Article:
Chris Dercon Heads to Paris to Oversee the Grand Palais’s Blockbuster Shows and Ambitious Revamp

After a torrid time at Berlin's Volksbühne, the Belgian director is now a major player in France's national museums.

Chris Dercon. Photo ©Klaus Haag.

Chris Dercon is moving to Paris where he will be in charge of the Grand Palais, its blockbuster shows and big revamp. Following his awkward exit from Berlin’s People’s Theatre, the Belgian museum director will oversee Paris’s largest and most prestigious exhibition venues as it moves to a temporary home near the Eiffel Tower.

France’s new culture minister Franck Riester named the Belgian curator, who is a former director of London’s Tate Modern and Munich’s Haus der Kunst, as the new president of the Réunion des Musées Nationaux–Grand Palais for the next five years, starting in January 2019.

The RMN is an umbrella organization for around 20 institutions. Part of Agence France Museums, the RMN works in partnership with prestigious museums, including the Musée du Louvre, the Musée d’Orsay, and the Palace of Versailles. It organizes large temporary exhibitions in Paris, oversees acquisitions for permanent collections, and manages their dissemination, including loans to the Louvre Abu Dhabi. 

The Grand Palais is a venue for blockbuster shows that draw on French and international museum collections as well as the “Monumenta” commissions of large-scale installations that rival those in Tate Modern’s Turbine Hall. The venue also hosts the international art fair, FIAC, Paris Photo, and the city’s most spectacular fashion shows by brands such as Chanel and Hermès.  

“Chris Dercon will take up his duties in a context of transformation of the institution, in a changing museum sector, and with the implementation of the master plan for restoration, upgrading and development of the Grand Palais,” reads a press statement from the French ministry of culture. “With his experience as head of prestigious international institutions, through his vision of art and the role of cultural institutions in the 21 century, Dercon will give the new Grand Palais a unique place in France and in the world, and further expand the public of this great institution,” the statement continues.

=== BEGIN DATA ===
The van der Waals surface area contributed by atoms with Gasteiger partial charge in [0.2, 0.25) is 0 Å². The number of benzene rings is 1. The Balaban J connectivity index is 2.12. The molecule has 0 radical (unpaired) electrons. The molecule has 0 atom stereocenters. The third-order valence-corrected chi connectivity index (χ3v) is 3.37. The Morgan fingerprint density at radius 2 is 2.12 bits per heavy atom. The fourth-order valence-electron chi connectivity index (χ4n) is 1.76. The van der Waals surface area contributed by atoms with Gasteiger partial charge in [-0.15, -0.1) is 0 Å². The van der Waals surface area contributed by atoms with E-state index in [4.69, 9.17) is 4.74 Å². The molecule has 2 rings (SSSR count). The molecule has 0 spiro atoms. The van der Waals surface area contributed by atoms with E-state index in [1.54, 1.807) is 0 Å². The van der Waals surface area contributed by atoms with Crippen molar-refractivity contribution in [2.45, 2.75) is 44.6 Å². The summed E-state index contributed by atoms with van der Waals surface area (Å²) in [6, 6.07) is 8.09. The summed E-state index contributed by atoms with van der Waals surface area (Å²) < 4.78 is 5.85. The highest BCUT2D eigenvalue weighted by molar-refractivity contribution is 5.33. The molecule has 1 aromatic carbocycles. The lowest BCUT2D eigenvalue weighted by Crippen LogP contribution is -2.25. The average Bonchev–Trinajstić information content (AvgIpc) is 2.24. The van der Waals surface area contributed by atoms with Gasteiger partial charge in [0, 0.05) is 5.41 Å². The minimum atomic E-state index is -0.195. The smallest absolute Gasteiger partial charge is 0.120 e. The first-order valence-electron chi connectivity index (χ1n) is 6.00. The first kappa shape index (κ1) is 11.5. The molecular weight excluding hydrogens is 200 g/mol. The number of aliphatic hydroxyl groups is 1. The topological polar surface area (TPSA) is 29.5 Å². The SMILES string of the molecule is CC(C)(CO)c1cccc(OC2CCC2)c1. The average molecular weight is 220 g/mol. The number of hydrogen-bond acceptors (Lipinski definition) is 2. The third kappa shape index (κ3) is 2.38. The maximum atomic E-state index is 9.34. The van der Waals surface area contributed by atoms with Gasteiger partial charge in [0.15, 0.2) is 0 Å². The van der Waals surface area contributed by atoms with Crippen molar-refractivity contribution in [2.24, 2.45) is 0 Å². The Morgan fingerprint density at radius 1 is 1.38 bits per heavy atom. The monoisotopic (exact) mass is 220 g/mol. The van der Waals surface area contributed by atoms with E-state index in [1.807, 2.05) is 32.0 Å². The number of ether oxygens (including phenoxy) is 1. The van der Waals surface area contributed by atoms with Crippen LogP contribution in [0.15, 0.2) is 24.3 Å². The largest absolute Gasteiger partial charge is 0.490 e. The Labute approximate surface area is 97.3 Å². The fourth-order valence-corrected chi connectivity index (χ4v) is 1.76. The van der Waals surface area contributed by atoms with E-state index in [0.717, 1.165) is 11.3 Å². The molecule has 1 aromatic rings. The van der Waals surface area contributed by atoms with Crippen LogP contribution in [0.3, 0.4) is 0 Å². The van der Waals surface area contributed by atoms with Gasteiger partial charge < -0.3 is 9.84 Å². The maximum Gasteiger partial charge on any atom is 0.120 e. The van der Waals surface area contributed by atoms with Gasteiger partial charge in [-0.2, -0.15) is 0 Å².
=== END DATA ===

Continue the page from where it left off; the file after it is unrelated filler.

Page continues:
Dercon is coming on board at a pivotal time for the French institution, as it will be move to a temporary venue in 2021, while the 19th-century Grand Palais closes for a €466 million ($532 million) renovation. The “Ephemeral Grand Palais,” a 19,000-square-meter temporary space facing the Eiffel Tower on the Champ de Mars, will host events for 44 months from January 2021 through to the end of the Summer Paralympic Games in 2024 during the revamp.

The 60-year-old art historian and museum director has had an illustrious career but he suffered a set back after he moved from London to Berlin. In 2015, he made the surprise announcement that he would be leaving Tate Modern before its expansion was completed to direct the Volksbühne theater in Berlin. There he faced backlash over his lack of experience in the theater, with many reading his appointment as an exemplar of the rapid gentrification and hyper-professionalization of Berlin’s art world. Heavy criticism from various cultural figures, including an open letter signed by 150 people and tactics including a squatter occupation of the theater, pushed Dercon out after just a year. He announced his sudden resignation in April.

Shortly before he resigned, he wrote a comment piece for The Art Newspaper expressing his interest in Saudi Arabia that will be useful as France proceeds with a huge and lucrative deal to develop the kingdom’s cultural infrastructure. “Now that there is suddenly so much money flowing through the kingdom for the promotion of contemporary art and artists, members of the international art world will be waiting to jump on to the bandwagon of cash,” he predicted. He noted that Crown Prince Mohammed bin Salman’s patronage may be a mixed blessing.

Dercon began his career as a journalist for the Flemish daily newspaper, de Standaard. In 1998, he became director of programming at PS1 Contemporary. Between 1990 to 2003 he ran the Witte de With contemporary art center and the Boijmans Van Beuningen in Rotterdam, before moving on to direct Munich’s Haus der Kunst, and then Tate Modern.


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